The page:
WASHINGTON (AP) -- Americans hoping for quick relief from high fuel prices should be patient, President Clinton said Saturday as he cautioned against ''shortsighted and risky steps'' to address the problem.
''There's no overnight solution,'' the president said in his weekly radio address as he announced a series of modest proposals.
None directly addresses the current oil shortages or eases gasoline prices approaching $2 a gallon -- with the prospect of higher pump prices during the peak summer driving season. For now, Clinton refused to tap the government's emergency oil stockpile, despite appeals from lawmakers from both parties.
The president said that, while the nation is being squeezed by high prices, it still doesn't make sense to drill in ''the protected and treasured natural habitats of Alaska,'' meaning the Arctic National Wildlife Refuge.
ANWR drilling is favored by most Alaskans, but it is vigorously opposed by environmental groups across the country.
Alaska Sen. Frank Murkowski is pushing a bill to open the refuge to oil exploration as being in the national interest. ANWR drilling passed Congress a few years ago as part of a budget bill, but it was vetoed by Clinton.
White House officials were relying on ''quiet diplomacy'' to persuade oil exporting countries to increase production and erase a 2-million-barrel-a-day global supply shortfall when they meet March 27 in Vienna, Austria.
To that end, Energy Secretary Bill Richardson was embarking on another round of diplomatic missions Sunday, meeting with oil ministers from Nigeria, Indonesia, Algeria and the United Arab Emirates as well as other officials involved in the oil markets.
Clinton lamented that expensive oil and gasoline ''are causing hardship for many Americans.'' But he added that ''we also need to take a longer view'' and he said he was optimistic more oil soon will be made available.
Congress, he said, should approve proposals to:
--Create an emergency 2-million barrel heating oil reserve in the Northeast where supply disruptions caused prices to soar this winter.
--Offer tax incentives to promote energy conservation, alternative fuels and more energy efficient automobiles and homes.
--Provide modest tax breaks to support increased domestic production. His approach is far short of what Republicans and the oil industry have sought.
The administration will not decide until after the OPEC meeting whether to draw some of the nearly 570 million barrels of oil in the Strategic Petroleum Reserve. The reserve, created in 1975 after the Arab oil embargo, is intended to provide a stopgap in case of disruptions in oil imports. It has been used only once, during the Gulf War in 1991.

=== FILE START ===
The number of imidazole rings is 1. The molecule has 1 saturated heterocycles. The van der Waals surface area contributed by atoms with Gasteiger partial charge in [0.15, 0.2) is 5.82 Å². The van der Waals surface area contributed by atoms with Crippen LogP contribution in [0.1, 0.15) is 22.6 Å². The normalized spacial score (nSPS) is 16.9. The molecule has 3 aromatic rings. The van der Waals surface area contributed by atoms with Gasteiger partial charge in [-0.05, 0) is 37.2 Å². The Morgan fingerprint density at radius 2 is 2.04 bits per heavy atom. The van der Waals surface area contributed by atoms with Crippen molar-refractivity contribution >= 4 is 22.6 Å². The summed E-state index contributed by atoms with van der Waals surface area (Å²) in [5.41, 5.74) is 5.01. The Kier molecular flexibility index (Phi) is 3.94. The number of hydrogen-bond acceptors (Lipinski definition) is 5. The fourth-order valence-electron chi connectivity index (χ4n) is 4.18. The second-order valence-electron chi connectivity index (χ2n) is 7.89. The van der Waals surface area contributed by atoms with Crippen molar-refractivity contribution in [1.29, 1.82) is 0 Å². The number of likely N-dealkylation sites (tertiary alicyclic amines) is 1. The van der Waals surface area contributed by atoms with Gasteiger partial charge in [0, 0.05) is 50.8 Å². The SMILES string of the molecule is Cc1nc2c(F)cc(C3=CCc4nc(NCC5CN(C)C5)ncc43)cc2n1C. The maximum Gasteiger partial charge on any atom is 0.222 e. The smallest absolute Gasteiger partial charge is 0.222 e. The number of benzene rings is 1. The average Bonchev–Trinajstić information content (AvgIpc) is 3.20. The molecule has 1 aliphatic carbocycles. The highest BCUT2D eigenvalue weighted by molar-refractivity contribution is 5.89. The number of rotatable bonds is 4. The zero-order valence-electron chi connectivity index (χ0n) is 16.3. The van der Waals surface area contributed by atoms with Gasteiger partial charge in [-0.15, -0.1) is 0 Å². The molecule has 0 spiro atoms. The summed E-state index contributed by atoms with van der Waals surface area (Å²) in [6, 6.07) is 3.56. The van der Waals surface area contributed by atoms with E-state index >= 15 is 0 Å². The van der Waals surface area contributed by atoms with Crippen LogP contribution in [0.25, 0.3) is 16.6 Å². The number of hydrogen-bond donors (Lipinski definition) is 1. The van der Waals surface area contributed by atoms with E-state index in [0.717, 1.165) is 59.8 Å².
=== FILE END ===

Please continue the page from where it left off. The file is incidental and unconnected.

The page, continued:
In response to Clinton's package, GOP Rep. J.C. Watts of Oklahoma welcomed the goal of improved technology. But, he said, tax credits for research and development ''do nothing for families who would like to pack up the station wagon and drive to Yellowstone this summer.''
Sen. Charles Schumer, D-N.Y., tempered his praise of a new heating oil stockpile in the Northeast with concern that the president's was failing to avert a potential gasoline crisis this summer.
The United States, Schumer said, must make clear to the Organization of Petroleum Exporting Countries ''that we stand ready to immediately release'' oil from the reserve unless OPEC members agree to swift and substantial production increases.
''We cannot let OPEC set the rules any longer,'' Schumer said.
Senior White House officials advised caution.
''What will probably be most effective at this point is effective, quiet diplomacy,'' said Gene Sperling, the president's chief economic adviser.
The White House chief of staff, John Podesta, said ''we have not rejected'' use of the emergency reserve but that ''at this point we don't think it would be a helpful step.''
Senior administration officials privately have expressed concern that tapping the reserve would interfere with the markets, sending an unwanted signal to the OPEC ministers and hampering efforts at significant production increases.
Podesta alluded to those concerns Saturday when he said, ''Our goal ought to be ... that we get as much of a production increase as is reasonable'' from OPEC and other oil exporting nations when they meet later this month.
That is Richardson's goal as he begins another round of discussions with oil ministers.
The OPEC countries -- joined by non-OPEC producers such as Mexico and Norway -- curtailed oil production by some 4.3 million barrels a day in early 1998 to boost prices that had dropped below $10 a barrel. Since then prices have more than tripled and oil inventories have fallen to precarious levels.
The high prices and supply shortages caused heating oil prices to soar last winter as well as gasoline prices to jump dramatically in recent weeks. Last week, average gasoline prices nationwide reached $1.57 a gallon, an increase of 11 cents in two weeks. In some regions prices have jumped even more rapidly, approaching nearly $2 a gallon.
On the Net: The Energy Information Administration site: http://www.eia.doe.gov
Peninsula Clarion ©2013. All Rights Reserved.